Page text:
Typically, the IT services buyer forecasts usage utilizing a number of factors at his/her disposal:
- Prior contracted capacity—that is, what was signed up for in the past.
- Forecasted business objectives, along with the inherited success criteria for objective completion, that will dictate IT demand—what will IT infrastructure needs look like over the upcoming quarters relative to in-budget and market-responsive projects.
- Risk tolerance by business line that dictate Service Levels which are acceptable in fulfillment of those aforementioned objectives.
A challenge exists in obtaining the right amount of IT capacity so there is minimum under-utilization (resulting in waste) and at the same time insuring that service levels can be achieved, especially given different business and service objectives.
It is important to consider and recognize the following differences in IT infrastructure demand versus supply as we see how a solution to efficiency and waste measurement of compute capacity based on the right set of metrics immediately adds value to the buyer of compute services/capacity:
- Contracted Capacity = Theoretical Maximum—What is the contracted maximum compute services the buyer has under commitment and SLA the supplier has agreed to provide.
Typically the “contracted capacity” is overspent. In traditional Data Center build-outs, given the lease cycles and infrastructure investment in forecasting real estate, connectivity proximity to systems, required resources for management and budget cycles, the best estimate possible is put forth in forecasting the required demand and then with an excess added to make sure there are no “career limiting” events due to a shortfall in capacity.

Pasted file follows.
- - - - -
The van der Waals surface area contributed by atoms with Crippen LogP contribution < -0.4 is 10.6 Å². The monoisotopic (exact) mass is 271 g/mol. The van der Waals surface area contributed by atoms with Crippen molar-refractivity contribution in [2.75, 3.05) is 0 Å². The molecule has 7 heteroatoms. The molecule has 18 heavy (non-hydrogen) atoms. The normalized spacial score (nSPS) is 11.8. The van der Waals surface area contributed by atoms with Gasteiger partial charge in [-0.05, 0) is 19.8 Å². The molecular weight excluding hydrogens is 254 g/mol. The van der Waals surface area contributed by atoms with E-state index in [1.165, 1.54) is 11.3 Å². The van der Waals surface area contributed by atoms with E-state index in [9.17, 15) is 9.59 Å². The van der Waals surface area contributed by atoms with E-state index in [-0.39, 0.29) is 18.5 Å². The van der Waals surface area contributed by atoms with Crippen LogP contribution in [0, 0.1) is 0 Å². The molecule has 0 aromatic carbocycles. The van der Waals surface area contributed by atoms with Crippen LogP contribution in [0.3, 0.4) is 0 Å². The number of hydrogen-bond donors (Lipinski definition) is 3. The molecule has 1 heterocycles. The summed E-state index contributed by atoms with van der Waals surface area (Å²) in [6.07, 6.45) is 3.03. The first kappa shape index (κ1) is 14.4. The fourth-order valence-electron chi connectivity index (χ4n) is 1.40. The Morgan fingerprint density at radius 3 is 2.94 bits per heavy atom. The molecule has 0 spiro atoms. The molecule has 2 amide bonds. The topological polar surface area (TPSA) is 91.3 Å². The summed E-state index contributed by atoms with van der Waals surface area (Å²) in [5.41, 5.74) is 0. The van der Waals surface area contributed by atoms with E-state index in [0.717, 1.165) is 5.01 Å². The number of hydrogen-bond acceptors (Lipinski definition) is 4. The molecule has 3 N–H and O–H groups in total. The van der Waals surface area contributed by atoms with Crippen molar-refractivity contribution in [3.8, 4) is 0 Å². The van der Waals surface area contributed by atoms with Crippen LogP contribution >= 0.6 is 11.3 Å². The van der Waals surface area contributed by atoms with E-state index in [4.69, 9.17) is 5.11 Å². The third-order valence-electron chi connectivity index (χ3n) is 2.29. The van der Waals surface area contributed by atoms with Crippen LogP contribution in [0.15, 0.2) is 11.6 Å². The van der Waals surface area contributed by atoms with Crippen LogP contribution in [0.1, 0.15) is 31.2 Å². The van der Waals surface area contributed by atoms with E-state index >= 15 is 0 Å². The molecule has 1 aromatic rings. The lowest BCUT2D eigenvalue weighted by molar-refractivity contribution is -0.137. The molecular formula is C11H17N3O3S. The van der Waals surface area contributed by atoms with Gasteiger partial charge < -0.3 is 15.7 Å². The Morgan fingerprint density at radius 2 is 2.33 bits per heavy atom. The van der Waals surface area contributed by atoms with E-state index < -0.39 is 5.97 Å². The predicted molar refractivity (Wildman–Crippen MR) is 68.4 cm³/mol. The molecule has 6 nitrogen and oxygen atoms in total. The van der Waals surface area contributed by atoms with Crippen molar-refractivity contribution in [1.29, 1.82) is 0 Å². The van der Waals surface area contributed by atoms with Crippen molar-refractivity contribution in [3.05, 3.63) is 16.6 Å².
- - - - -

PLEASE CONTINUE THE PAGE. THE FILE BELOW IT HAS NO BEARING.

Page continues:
- Maximum Capable = MaximumCap ((Network, I/O Throughput, Storage, CPU) * (Concurrent Operational Load Of Software Pipeline Flow Prior To Transaction Failure/Bottleneck))—The “highest capable throughput of workload” that the buyer achieves given bottlenecks that exist within the infrastructure or due to architectural bottlenecks existing within the application layers interoperating within the same infrastructure. (Typically peaks will top out at this point.)
Often systems may be operating with peaks reoccurring at a regular frequency but without a negative event. Many IT organizations may not be truly aware of the architectural bottlenecks that prevent them from realizing the full contracted capacity without the needed introspective review.
All too often, the actual introspective is done around launch of a new service or remediation around a performance issue where measurement was necessary to determine the successful resolution, which leads to the next metric.
Leading IT organizations use analytics to determine the four levels of compute benchmarks described above in order to affect and realize options that are more cost efficient and reduce waste. The waste will be characterized into either Surplus Waste or Operational Waste.
To learn more about how to measure efficiency and waste using a tool-based approach for scenario-based analysis download RampRate’s white paper, IT Efficiency and Waste Quantification – Discussion of Methodology and Tools for Measurement.